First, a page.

Aside from the difference in age and race, Queen Victoria blossoms under the attention of this most attractive, warm-hearted man.  And you can see the romantic overtures of the relationship as the elderly monarch falls in love with Abdul’s (Ali Fazal) bright eyes and unique perspective of the world.

Although not a physical relationship, Abdul becomes her close confident and Munshi, a spiritual advisor and teacher – completely unheard of in 17th century England.

She persists in keeping Abdul by her side against the pressure and ultimate rebellion of her Court and family, demanding she stop keeping the Indian man’s company, let alone promote him.

And it’s fascinating to watch the iron will of the Queen as she insists – because, after all, isn’t she the Empress of India?

In 2001, journalist Shrabani Basu, while researching the origins of curry, discovered not only Queen Victoria’s love of curries but also a portrait and bronze bust made of an Indian gentleman.   After further investigation, 13 volumes of Queen Victoria’s diaries were found, previously unread because they were written in Urdu (a Persianised and standardised register language of the Hindustani language).

After translating the diaries, Basu discovered the unconventional relationship between the Queen and a young clerk, Abdul.Victoria & Abdul

The book has been adapted for the screen by writer, Lee Hall (who also wrote the beloved, Billy Elliot (2000)), changing the journalistic style of the book into a drama more suited to a wider audience.

Victoria & Abdul

The setting and costuming were carefully crafted, showing the extravagance of royalty while also showing the silliness of ceremony.

Victoria and Abdul is a period drama, which isn’t really my cup-of-tea, but there’s true brilliance in casting Dame Judi Dench as Queen Victoria (again) – Dench depicting the Queen’s grit beautifully with guidance from director, Stephen Frears (both Frears and Dench having experience portraying Queen Victoria with Frears directing The Queen back in 2006 and Dench cast as Queen Victoria in, Mrs Brown (1997)).

Victoria & Abdul gives a glimpse into the personality of the woman, her iron will and the simplicity of her nature; the drawing reflected so well in Abdul’s eyes.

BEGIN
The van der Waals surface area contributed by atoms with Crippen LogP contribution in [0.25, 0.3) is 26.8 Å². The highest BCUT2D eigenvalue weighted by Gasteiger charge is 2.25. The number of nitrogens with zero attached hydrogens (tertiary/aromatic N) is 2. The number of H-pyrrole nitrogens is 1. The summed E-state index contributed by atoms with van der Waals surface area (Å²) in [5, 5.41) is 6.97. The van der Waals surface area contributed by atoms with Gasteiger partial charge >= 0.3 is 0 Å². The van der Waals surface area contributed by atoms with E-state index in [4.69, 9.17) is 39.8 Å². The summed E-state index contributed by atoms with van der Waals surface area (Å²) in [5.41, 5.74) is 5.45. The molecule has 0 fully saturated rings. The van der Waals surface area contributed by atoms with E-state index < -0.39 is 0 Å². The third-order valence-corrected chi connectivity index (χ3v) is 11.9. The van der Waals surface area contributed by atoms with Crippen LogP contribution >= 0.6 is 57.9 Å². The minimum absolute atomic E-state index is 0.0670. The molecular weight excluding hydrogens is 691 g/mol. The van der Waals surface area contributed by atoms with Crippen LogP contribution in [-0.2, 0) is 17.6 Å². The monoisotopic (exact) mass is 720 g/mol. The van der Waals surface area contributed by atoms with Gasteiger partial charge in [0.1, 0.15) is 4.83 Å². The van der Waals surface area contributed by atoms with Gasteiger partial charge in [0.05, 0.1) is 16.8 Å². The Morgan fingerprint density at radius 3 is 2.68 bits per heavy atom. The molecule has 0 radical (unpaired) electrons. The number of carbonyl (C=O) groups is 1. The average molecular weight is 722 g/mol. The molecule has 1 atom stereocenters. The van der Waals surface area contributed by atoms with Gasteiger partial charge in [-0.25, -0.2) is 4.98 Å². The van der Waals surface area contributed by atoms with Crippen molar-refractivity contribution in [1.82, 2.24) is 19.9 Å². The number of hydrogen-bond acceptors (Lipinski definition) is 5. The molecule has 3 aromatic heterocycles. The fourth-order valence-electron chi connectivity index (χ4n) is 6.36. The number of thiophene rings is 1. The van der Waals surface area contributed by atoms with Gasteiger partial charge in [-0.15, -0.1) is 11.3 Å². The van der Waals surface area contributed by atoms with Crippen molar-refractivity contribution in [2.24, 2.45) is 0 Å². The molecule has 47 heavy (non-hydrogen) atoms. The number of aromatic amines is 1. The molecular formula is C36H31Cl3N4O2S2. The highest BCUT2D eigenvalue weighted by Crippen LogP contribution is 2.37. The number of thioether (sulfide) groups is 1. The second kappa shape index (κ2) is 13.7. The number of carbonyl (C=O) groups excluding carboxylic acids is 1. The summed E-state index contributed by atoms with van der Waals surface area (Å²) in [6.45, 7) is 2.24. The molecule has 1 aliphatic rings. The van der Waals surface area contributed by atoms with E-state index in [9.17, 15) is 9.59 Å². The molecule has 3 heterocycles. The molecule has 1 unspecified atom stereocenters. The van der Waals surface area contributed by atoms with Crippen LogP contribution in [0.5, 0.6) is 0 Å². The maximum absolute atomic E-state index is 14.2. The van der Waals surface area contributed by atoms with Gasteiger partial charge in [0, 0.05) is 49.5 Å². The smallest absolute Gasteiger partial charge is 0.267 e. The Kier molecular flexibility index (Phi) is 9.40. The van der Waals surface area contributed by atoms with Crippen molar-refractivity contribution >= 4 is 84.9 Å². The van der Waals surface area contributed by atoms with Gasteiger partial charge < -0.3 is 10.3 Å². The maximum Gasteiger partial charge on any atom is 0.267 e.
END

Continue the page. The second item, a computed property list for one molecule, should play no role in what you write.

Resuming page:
It was like watching an elderly, sick woman come to life.

And inspiring to see one so sure of her wants and needs against all other opinions, even those of her son.

Fan’s of Judi Dench you will enjoy seeing her play the borderline dirty old woman cradle snatching a younger man (Abdul, 24 when he first arrived in England and the Queen, in her 80s), and to admire her strength of character while surrounded by pompous idiots.

So, an enjoyable watch with highlights of humour and emotional undertones – a chance to look behind the curtain of English Royalty, to glimpse a remarkable woman who, against all odds and so late in life, found love and friendship in the most unlikely person, her Munshi, Abdul.

Ali’s Wedding

GoMovieReviews Rating:
Rated: MAli's Wedding

Produced by: Sheila Jayadev, Helen Panckhurst

Directed by: Jeffrey Walker

Written by: Andrew Knight, Osamah Sami

Starring: Osamah Sami, Don Hany, Frances Duca, Helana Sawires.

Ali’s Wedding is a comedy about an Iraqi Muslim, Ali (Osamah Sami) who doesn’t want to get married – not to the girl his parents want him to marry, anyway.

What he wants is to make his father proud.  Even if it means lying to the Muslim community about his Entrance Score, pretending to study medicine, and becoming engaged to one girl while being in love with another.  It’s a tangled web of lies and deceit sprung from the idea that if he doesn’t live up to expectations he will make it up as he goes along.

Based on a true story (‘Unfortunately’, states Osamah who wrote the screenplay based on his own life), Ali’s Wedding is about a Muslim community living in Melbourne, Australia.

Melbourne is an incredibly multi-cultural city with many religions and traditions floating around.  But it’s rare to be given insight into the Muslim traditions here and to realise how strict it remains.

The women are segregated from the men in the mosque, watching the proceedings broadcast to their separate room via a TV, the girls are looked down upon if they go to Uni and going out with a guy is strictly forbidden unless they’re married (if only temporarily).Ali's Wedding

I hate that girls are still so caught up in these traditions, that their intelligence can’t be celebrated, yet the men are put on pedestals.